Saturday, November 12, 2011

Record Party!

My friend/Odd Couples stage manager Thor came over last night for an oft-delayed record party.  Holding a record party is simple, you just get some records and play them and maybe have some food and talk about whatever comes to mind. We talked about our high school music teacher Mrs. Sobieski, apartment hunting, tattoos we'll never get but like to joke about, really, just random stuff.

One of the really cool things about record parties is that because the record sleeves are so BIG, you notice the names of the musicians who played on them and can draw neat parallels between the session musicians.  For instance, last night I noticed that Rick Marotta played drums on both Steely Dan's The Royal Scam and Warren Zevon's Excitable Boy.  Neat, huh?  And sure, you can look that up on the internet, but without it right in front of you, would you?

We got through Katy Lied, The Queen is Dead, Rockabilly Classics and the first disc of Big Whiskey and the GrooGrux King.  We chatted.  We drank pink lemonade.

And then Thor put on Justin Towne Earle's Midnight at the Movies and the game changed.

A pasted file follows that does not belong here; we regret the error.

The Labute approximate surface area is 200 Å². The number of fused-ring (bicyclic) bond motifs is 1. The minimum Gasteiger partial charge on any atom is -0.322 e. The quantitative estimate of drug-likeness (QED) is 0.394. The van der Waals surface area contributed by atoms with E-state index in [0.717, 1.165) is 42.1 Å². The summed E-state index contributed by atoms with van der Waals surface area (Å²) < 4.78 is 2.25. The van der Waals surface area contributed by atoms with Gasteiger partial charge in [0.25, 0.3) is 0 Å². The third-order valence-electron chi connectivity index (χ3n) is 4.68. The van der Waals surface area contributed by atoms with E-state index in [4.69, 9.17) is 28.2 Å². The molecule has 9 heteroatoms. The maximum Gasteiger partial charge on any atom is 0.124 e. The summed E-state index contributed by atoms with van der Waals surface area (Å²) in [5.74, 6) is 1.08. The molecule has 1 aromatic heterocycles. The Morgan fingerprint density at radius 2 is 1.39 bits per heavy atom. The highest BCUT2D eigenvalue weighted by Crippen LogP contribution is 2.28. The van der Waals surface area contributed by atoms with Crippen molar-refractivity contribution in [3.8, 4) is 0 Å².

When I was finishing the first season Justified, starting the currently in-between-titled novel I'm writing now (not for NaNoWriMo) and planning for my two-week trip to Oklahoma, I became very interested in Kentucky.  I rented Harlan County USA and watched it the instant it came in the mail.  What really struck me about it was all the singing.  They were out on the picketline, singing union songs from the early part of the century.  One woman wrote a song to teach everyone.  Not in a "I'm going to go to Nashville and record an album" kind of song, but a song to say what she was thinking.  Song, in this culture, was a means of communication.  It was raw and unacompanied and sung to get a message across.

And that's what I heard when I heard Justin Towne Earle.  It was music in it's pure, raw form, and it was heartbreaking and sad and lovely and wonderful.  I wanted to cry.  I wanted to put it on a mix CD and mail it to Walton Goggins.  I wanted to listen to that album all night long.  He covered "Can't Hardly Wait," which automatically endears him to me because I love The Replacements.

That's the magic of a record party.  Your friends bring some stuff you don't know, you play some stuff they don't know.  Thor got his first real taste of Warren Zevon.  I discovered Justin Townes Earle.  And at the end of the evening when we said goodnight, I realized how such a quiet little evening had reintroduced me to two friends--not just Thor, but the power and the core of music itself.

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